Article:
P.S. on Social Security: This morning's edition of MSNBC's "First Read" reports that: "At a 12:30 pm news conference today at the National Press Club, leaders of the AFL-CIO, NAACP, NOW, Campaign for America's Future, the Alliance for Retired Americans, and the Consortium for Citizens with Disabilities will announce a grassroots campaign against Bush's plan for Social Security." The absence of HRC in coalitions like this reflects its tunnel vision (even though aging gays would be just as undermined by SS privatizationn as aging heteros) and contributes to our community's lack of solid allies. First Read also has the details on the new NBC/Wall Street Journal poll, which shows "Democrats with a 15-point edge over Republicans on dealing with Social Security -- though that edge has narrowed from 20 points in January 2004.  Asked whether Bush has a mandate to allow workers to invest some of their Social Security taxes in the stock market, 51% say Bush does not have a mandate, while 35% say he does."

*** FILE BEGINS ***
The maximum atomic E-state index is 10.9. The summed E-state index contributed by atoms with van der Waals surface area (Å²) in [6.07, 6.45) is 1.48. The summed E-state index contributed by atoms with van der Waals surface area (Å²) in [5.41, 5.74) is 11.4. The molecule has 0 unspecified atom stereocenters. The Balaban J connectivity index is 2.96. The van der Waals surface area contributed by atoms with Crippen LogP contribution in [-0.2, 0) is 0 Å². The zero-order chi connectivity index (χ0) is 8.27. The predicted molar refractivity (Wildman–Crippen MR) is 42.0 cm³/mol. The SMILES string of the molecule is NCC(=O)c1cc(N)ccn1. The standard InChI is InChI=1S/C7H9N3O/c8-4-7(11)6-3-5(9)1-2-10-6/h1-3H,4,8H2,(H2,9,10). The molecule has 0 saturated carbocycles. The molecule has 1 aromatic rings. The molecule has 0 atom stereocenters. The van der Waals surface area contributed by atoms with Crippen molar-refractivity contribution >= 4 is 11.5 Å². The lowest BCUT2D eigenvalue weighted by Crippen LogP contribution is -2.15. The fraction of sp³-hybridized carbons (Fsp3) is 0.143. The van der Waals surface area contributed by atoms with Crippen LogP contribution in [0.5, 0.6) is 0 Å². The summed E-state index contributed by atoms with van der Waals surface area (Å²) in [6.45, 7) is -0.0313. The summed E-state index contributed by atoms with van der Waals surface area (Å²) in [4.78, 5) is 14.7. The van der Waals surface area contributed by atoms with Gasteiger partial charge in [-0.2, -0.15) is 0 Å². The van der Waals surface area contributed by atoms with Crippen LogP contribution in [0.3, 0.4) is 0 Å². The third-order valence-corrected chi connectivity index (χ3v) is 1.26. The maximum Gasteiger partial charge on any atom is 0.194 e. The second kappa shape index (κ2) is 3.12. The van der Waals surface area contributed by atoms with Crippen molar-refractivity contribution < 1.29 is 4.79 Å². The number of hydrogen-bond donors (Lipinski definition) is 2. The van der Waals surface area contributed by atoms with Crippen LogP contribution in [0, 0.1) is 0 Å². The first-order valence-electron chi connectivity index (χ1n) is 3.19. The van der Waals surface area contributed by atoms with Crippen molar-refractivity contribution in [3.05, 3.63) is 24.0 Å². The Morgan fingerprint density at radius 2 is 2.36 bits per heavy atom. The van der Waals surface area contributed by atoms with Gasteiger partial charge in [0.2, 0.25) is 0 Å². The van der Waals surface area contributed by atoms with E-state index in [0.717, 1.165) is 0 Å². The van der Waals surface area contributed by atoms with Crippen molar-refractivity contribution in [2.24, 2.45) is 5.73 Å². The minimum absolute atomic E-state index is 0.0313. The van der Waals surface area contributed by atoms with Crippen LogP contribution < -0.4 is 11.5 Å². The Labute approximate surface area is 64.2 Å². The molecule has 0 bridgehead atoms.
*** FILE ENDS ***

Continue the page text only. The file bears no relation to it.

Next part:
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Comments

" Al Gore was whoring for Big Pharma"? ......was he really? where is the real hard evidence? I really think the so called "evidence" above is flimsy....:)

Posted by: Marco Ginnelli | Dec 27, 2008 6:06:42 PM